The seven-story, 220,000-square-foot T3 office building in Minneapolis’s North Loop district will become the tallest modern wood building in the U.S. when it opens tomorrow. Designed by Michael Green Architecture and the DLR Group, the T3—which stands for Timber, Technology, Transit—features nail-laminated timber (NLT) clad in weathering steel.

While the building resembles the nearby historic warehouses in the district, its efficient structural system is about one-fifth the weight of a similarly sized concrete building, according to StructureCraft, which worked on the project. Leaving the interiors bare also eliminated costly coverings. StructureCraft fabricated T3’s NLT panels in nearby Winnipeg, Manitoba, and was able to build 180,000 square feet of timber framing in less than 10 weeks. Typically, the estimated time of construction in a timber building is an average of nine days per floor.

(Courtesy Ema Peter)

(Courtesy Ema Peter)

The NLT panels were combined with a spruce glulam post-and-beam frame and a concrete slab. Most of the wood used came from the Pacific Northwest region, sustainably harvested after being killed by the mountain pine beetle, and all of the wood was certified under the Sustainable Forestry Initiative Guidelines.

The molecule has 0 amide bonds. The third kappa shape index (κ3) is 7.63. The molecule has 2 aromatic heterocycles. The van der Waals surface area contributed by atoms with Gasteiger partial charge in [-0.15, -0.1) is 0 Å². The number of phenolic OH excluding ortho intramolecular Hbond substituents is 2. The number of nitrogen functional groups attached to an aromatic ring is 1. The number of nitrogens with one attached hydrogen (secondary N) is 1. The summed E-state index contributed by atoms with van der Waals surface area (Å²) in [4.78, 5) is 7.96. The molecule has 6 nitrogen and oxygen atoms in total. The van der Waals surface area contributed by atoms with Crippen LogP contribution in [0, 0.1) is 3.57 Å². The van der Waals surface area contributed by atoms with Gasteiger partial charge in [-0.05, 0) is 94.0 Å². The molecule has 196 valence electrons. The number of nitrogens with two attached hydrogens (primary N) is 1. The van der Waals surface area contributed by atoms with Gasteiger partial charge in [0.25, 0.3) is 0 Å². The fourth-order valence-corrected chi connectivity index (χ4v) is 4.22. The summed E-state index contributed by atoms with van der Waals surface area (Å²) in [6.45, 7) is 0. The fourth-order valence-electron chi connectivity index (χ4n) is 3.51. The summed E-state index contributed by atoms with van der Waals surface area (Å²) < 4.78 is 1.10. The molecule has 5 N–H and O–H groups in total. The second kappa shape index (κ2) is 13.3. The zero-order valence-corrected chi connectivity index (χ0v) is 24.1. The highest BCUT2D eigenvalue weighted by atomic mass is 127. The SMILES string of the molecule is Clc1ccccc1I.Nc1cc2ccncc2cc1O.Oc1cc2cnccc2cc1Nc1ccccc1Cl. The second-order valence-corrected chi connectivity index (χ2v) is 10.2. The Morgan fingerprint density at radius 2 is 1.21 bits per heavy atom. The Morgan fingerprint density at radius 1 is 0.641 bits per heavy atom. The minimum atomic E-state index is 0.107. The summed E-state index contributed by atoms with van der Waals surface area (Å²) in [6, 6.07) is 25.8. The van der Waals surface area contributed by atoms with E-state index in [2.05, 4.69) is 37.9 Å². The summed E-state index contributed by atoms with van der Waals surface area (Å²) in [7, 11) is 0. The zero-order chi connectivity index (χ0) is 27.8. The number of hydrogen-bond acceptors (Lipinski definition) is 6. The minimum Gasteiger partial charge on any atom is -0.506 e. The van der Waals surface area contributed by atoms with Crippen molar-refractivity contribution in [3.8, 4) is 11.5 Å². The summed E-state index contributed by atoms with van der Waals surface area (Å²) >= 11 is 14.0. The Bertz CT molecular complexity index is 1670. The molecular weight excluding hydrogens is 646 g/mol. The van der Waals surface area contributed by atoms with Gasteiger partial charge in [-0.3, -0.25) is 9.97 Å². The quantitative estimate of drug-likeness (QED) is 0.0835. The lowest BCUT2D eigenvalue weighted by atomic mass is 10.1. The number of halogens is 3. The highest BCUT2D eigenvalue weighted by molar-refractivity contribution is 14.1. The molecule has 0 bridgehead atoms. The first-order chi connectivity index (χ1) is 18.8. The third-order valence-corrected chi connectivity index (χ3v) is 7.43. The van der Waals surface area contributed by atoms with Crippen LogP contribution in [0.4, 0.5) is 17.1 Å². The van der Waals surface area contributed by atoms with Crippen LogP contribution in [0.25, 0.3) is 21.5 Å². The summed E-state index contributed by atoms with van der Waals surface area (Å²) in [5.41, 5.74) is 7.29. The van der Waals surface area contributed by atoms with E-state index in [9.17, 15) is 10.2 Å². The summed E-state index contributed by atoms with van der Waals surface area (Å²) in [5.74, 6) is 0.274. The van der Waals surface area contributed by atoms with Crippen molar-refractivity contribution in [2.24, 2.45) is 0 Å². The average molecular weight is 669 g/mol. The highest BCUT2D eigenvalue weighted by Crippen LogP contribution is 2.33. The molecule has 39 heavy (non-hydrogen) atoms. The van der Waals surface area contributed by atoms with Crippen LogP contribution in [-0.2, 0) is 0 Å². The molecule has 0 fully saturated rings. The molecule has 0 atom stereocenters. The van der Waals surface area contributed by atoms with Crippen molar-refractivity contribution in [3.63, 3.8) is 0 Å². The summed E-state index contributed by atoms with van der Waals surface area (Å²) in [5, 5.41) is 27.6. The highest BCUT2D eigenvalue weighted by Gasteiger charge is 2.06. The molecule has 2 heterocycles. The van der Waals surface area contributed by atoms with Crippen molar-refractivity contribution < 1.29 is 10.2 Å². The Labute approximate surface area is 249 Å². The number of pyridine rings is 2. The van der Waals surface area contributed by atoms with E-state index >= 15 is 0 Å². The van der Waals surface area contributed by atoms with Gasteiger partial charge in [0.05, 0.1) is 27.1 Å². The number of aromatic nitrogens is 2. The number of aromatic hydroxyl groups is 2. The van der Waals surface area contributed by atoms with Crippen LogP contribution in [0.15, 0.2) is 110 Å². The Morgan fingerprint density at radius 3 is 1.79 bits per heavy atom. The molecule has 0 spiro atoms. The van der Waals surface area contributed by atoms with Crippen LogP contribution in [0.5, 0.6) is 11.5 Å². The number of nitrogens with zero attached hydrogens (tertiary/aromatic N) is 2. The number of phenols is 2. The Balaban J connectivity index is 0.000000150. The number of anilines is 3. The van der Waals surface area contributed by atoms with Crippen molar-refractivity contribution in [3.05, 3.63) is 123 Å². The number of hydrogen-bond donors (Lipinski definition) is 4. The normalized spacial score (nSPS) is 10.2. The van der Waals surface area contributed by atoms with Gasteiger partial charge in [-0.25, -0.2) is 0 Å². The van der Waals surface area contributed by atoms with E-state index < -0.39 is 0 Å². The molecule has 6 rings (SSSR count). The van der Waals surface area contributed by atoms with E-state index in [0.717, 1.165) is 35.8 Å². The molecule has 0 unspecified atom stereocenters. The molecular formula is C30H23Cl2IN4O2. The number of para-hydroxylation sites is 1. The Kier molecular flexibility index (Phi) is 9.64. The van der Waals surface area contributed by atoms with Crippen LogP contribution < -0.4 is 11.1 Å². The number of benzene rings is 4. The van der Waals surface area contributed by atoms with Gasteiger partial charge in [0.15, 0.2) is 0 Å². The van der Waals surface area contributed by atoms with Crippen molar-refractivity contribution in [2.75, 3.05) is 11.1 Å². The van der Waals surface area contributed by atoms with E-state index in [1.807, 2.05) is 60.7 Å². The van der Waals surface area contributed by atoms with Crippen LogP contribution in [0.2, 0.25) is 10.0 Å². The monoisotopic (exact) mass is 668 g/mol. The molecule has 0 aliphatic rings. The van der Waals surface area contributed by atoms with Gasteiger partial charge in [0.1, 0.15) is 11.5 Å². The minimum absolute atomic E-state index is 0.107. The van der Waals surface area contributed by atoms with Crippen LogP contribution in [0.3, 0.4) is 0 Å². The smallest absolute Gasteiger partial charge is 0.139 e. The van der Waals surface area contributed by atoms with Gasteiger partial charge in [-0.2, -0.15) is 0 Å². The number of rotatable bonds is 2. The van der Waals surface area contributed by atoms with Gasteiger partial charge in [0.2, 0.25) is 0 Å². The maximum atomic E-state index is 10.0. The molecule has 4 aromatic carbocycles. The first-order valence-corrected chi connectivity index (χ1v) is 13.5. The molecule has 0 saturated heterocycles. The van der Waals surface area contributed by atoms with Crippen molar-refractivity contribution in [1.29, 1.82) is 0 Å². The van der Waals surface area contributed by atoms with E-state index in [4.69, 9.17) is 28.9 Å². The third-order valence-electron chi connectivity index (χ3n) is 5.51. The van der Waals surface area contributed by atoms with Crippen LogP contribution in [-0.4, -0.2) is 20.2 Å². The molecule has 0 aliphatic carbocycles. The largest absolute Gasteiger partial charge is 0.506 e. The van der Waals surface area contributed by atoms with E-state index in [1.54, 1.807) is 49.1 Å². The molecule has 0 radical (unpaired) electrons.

The result is a simple massing with an airy brightness, thanks to the exposed wood. “This will have the ambiance of the old warehouses with timber beams that everyone wants, but solves all the problems of energy efficiency and light,” real estate firm Hines director Bob Pfefferle told the Minneapolis Star Tribune.

Timber frame construction has been praised as an environmentally responsible choice. In addition to being made from sustainable lumber, which is less energy-intensive to extract, the building will sequester about 3,200 tons of carbon. However, mass timber construction has been slow to take off—T3, for example, was supposed to break ground back in November 2015. Thankfully, a slew of timber-framed buildings is set to open in the next year—perhaps ushering in a new era of downtown towers.

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